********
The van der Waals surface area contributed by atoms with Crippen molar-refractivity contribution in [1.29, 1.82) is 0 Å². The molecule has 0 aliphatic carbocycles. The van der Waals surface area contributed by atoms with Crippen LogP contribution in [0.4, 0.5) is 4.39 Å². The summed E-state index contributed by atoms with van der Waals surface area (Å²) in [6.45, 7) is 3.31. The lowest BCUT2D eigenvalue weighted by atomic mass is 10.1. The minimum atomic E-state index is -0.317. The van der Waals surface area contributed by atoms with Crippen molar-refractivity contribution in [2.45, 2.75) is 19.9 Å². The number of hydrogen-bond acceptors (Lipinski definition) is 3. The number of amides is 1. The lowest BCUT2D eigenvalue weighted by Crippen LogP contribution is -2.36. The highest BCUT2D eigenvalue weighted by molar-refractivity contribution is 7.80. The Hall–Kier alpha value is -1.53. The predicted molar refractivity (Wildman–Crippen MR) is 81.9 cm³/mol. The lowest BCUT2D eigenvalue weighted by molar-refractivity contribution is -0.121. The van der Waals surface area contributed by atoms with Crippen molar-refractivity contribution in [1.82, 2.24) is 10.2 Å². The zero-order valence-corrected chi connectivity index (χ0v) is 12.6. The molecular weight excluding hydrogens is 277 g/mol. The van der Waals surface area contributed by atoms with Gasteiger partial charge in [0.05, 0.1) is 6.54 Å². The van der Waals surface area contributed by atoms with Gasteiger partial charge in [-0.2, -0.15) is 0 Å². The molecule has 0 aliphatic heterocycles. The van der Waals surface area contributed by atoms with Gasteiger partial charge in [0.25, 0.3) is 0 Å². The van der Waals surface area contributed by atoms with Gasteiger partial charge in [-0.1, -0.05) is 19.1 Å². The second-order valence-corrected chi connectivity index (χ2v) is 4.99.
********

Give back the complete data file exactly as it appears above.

The van der Waals surface area contributed by atoms with Crippen molar-refractivity contribution in [1.29, 1.82) is 0 Å². The molecule has 0 aliphatic carbocycles. The van der Waals surface area contributed by atoms with Crippen LogP contribution in [0.4, 0.5) is 4.39 Å². The summed E-state index contributed by atoms with van der Waals surface area (Å²) in [6.45, 7) is 3.31. The lowest BCUT2D eigenvalue weighted by atomic mass is 10.1. The minimum atomic E-state index is -0.317. The van der Waals surface area contributed by atoms with Crippen molar-refractivity contribution in [2.45, 2.75) is 19.9 Å². The number of hydrogen-bond acceptors (Lipinski definition) is 3. The number of amides is 1. The lowest BCUT2D eigenvalue weighted by Crippen LogP contribution is -2.36. The highest BCUT2D eigenvalue weighted by molar-refractivity contribution is 7.80. The Hall–Kier alpha value is -1.53. The predicted molar refractivity (Wildman–Crippen MR) is 81.9 cm³/mol. The lowest BCUT2D eigenvalue weighted by molar-refractivity contribution is -0.121. The van der Waals surface area contributed by atoms with Crippen molar-refractivity contribution in [1.82, 2.24) is 10.2 Å². The zero-order valence-corrected chi connectivity index (χ0v) is 12.6. The molecular weight excluding hydrogens is 277 g/mol. The van der Waals surface area contributed by atoms with Gasteiger partial charge in [0.05, 0.1) is 6.54 Å². The van der Waals surface area contributed by atoms with Gasteiger partial charge in [-0.2, -0.15) is 0 Å². The molecule has 0 aliphatic heterocycles. The van der Waals surface area contributed by atoms with Gasteiger partial charge in [0.25, 0.3) is 0 Å². The van der Waals surface area contributed by atoms with Gasteiger partial charge in [-0.1, -0.05) is 19.1 Å². The second-order valence-corrected chi connectivity index (χ2v) is 4.99.